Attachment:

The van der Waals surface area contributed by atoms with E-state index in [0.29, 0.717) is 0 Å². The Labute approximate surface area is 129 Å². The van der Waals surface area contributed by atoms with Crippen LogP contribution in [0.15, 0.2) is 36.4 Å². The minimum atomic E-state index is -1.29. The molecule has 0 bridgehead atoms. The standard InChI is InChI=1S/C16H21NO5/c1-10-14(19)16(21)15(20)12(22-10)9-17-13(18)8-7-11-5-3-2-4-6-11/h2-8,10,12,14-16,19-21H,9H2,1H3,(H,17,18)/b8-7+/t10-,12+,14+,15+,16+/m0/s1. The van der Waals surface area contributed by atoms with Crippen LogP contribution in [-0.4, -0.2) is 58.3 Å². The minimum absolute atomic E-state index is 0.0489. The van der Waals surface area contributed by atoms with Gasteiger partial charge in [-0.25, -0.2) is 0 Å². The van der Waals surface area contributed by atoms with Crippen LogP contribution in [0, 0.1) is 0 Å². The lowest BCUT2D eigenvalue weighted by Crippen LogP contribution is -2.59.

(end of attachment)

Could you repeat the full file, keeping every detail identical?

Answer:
The van der Waals surface area contributed by atoms with E-state index in [0.29, 0.717) is 0 Å². The Labute approximate surface area is 129 Å². The van der Waals surface area contributed by atoms with Crippen LogP contribution in [0.15, 0.2) is 36.4 Å². The minimum atomic E-state index is -1.29. The molecule has 0 bridgehead atoms. The standard InChI is InChI=1S/C16H21NO5/c1-10-14(19)16(21)15(20)12(22-10)9-17-13(18)8-7-11-5-3-2-4-6-11/h2-8,10,12,14-16,19-21H,9H2,1H3,(H,17,18)/b8-7+/t10-,12+,14+,15+,16+/m0/s1. The van der Waals surface area contributed by atoms with Crippen LogP contribution in [-0.4, -0.2) is 58.3 Å². The minimum absolute atomic E-state index is 0.0489. The van der Waals surface area contributed by atoms with Gasteiger partial charge in [-0.25, -0.2) is 0 Å². The van der Waals surface area contributed by atoms with Crippen LogP contribution in [0, 0.1) is 0 Å². The lowest BCUT2D eigenvalue weighted by Crippen LogP contribution is -2.59.